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I was wondering if my counter-example was ok:

Consider M=(0,1) with the standard metric on the real numbers. We have that M is not compact. Consider B, a closed ball with centre x and radius r in M. We know that B is compact iff B is closed and bounded. Now B is closed (I have proven this before) and certainly B is contained in the open ball with centre x and radius r+1. Thus shown that the statement is false.

If you have any feedback I would be grateful.

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This doesn’t actually work, because in the space $M$ the closed ball of radius $\frac12$ centred at $\frac12$ is $M$ itself, which is not compact. Similarly, the closed ball of radius $\frac14$ centred at $\frac18$ is $\left(0,\frac38\right]$, which is not compact. If you replace $M$ by $\Bbb R$, however, you get a genuine example: now all of the closed balls are closed intervals in $\Bbb R$ and as such are compact, but $\Bbb R$ is not.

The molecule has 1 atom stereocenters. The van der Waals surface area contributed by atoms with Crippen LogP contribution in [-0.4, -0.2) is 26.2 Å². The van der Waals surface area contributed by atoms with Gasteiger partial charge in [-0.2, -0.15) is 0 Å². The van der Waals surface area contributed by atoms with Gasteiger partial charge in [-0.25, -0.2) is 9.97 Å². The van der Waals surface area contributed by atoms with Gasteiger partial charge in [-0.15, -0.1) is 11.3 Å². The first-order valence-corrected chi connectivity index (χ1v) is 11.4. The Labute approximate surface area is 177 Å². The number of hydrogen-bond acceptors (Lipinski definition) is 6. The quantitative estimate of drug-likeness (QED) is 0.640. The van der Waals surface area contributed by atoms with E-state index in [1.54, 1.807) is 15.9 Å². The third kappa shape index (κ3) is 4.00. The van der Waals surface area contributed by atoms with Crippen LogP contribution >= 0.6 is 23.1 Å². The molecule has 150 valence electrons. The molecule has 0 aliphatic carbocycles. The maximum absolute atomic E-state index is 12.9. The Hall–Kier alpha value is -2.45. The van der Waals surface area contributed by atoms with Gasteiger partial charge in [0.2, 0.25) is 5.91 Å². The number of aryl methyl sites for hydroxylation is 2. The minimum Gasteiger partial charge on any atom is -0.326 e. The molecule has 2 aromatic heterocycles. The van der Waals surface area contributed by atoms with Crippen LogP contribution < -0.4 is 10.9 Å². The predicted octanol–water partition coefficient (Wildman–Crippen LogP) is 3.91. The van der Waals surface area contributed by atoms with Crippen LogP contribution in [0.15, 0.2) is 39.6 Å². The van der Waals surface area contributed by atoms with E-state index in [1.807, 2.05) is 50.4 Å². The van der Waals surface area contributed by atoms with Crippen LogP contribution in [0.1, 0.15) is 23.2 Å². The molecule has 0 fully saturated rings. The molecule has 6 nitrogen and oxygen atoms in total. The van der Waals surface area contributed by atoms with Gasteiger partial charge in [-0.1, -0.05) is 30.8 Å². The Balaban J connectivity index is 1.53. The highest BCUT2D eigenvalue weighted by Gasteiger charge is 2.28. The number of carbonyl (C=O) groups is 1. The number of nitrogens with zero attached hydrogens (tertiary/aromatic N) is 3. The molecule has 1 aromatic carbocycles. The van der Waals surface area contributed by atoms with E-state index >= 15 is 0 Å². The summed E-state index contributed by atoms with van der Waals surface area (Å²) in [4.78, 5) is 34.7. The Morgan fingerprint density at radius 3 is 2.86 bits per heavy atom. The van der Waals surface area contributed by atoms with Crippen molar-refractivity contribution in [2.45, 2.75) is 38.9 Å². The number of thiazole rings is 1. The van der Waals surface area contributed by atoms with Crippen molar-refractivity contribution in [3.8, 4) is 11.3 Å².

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Take the set of real numbers, $\Bbb{R}$. Every closed interval in real line is closed and bounded even compact but $\Bbb{R}$ is not compact.

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